A team that attempts 550 passes and targets their #1 WR 30% of the time will provide that WR 165 targets. Now the Bears did have 8 defensive TD’s, so a move up to 550 just on new scheme and less defensive scoring is possible. But 30% still puts Marshall in a Top 5 in the NFL ranking. Via this calculation, Marshall’s catches come down by 18 from his 2012 levels. Let’s also realize that of the 21 TD’s Chicago threw for, Marshall caughtover half of them (11).

Marshall is being lumped in with the elite category of receiver. On ability alone, he should be. But let’s include the following 5 players in that elite category

Megatron

Julio

Demaryius

A.J

Dez

Those passing offenses in 2012 averaged:

625.6 Passing Attempts (Bears = 485)

4631 Passing Yards (Bears = 3298)

29.2 TD’s (Bears = 21)

So, I see Marshall as the fools gold of this years elite WR crop. A lot of people might come into drafts with the thought process that the Bears simply have no other options. But I can’t see an offensive mind like Trestman’s, no matter how competent or incompetent, allowing what transpired in 2012 to take place again. It’s not to say Marshall won’t be productive, I just see him as a 3rd round value at best and one who’ll probably not make it to me when it comes time for my pick.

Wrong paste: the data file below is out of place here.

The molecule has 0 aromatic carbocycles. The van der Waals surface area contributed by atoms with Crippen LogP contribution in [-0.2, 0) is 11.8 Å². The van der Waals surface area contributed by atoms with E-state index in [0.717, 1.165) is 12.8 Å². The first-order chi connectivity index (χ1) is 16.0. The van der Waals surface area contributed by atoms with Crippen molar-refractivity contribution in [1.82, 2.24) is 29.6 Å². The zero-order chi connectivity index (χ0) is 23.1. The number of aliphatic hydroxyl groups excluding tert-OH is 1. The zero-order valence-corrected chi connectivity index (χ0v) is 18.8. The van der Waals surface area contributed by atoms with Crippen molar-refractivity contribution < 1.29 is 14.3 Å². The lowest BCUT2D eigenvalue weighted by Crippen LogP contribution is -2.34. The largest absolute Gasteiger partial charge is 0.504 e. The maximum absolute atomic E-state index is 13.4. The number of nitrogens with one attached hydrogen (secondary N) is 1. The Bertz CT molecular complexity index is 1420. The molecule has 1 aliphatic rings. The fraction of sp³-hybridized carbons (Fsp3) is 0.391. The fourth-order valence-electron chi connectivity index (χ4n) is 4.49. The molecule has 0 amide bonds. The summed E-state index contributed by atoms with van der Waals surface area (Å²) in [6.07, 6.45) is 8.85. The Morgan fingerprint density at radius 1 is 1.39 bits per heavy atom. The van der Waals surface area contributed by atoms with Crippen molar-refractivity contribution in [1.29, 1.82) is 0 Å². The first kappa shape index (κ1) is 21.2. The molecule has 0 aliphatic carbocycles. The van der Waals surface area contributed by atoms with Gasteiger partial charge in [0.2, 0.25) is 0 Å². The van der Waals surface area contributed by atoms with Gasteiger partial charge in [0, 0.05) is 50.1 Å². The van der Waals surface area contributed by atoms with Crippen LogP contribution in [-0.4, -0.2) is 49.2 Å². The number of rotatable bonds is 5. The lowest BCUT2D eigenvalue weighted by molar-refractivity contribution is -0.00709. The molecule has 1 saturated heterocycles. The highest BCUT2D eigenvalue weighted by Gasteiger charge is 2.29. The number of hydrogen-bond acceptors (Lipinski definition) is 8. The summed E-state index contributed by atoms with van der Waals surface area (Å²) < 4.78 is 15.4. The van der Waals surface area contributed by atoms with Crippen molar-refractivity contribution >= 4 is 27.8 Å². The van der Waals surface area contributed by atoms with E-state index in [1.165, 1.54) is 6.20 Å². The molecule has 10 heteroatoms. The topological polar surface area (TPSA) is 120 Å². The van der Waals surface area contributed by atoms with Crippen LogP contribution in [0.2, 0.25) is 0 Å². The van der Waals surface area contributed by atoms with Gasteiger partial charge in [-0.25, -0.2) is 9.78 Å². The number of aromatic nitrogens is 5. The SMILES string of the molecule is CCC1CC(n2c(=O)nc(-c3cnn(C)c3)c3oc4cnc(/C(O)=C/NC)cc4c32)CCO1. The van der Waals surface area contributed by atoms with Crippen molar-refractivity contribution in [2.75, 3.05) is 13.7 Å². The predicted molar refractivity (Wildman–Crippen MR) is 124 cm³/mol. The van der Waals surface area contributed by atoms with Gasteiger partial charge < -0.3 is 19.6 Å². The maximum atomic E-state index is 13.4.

Prediction: 92 Receptions 1181 Receiving Yards, 8 TD’s.
Outstanding. One question if you can, what about the Cutler factor? Marshall will be lined up wide every time, Cutler has some say in who he is going to throw the ball to, no?

 

TheDirtyWord

Footballguy
TheDirtyWord said: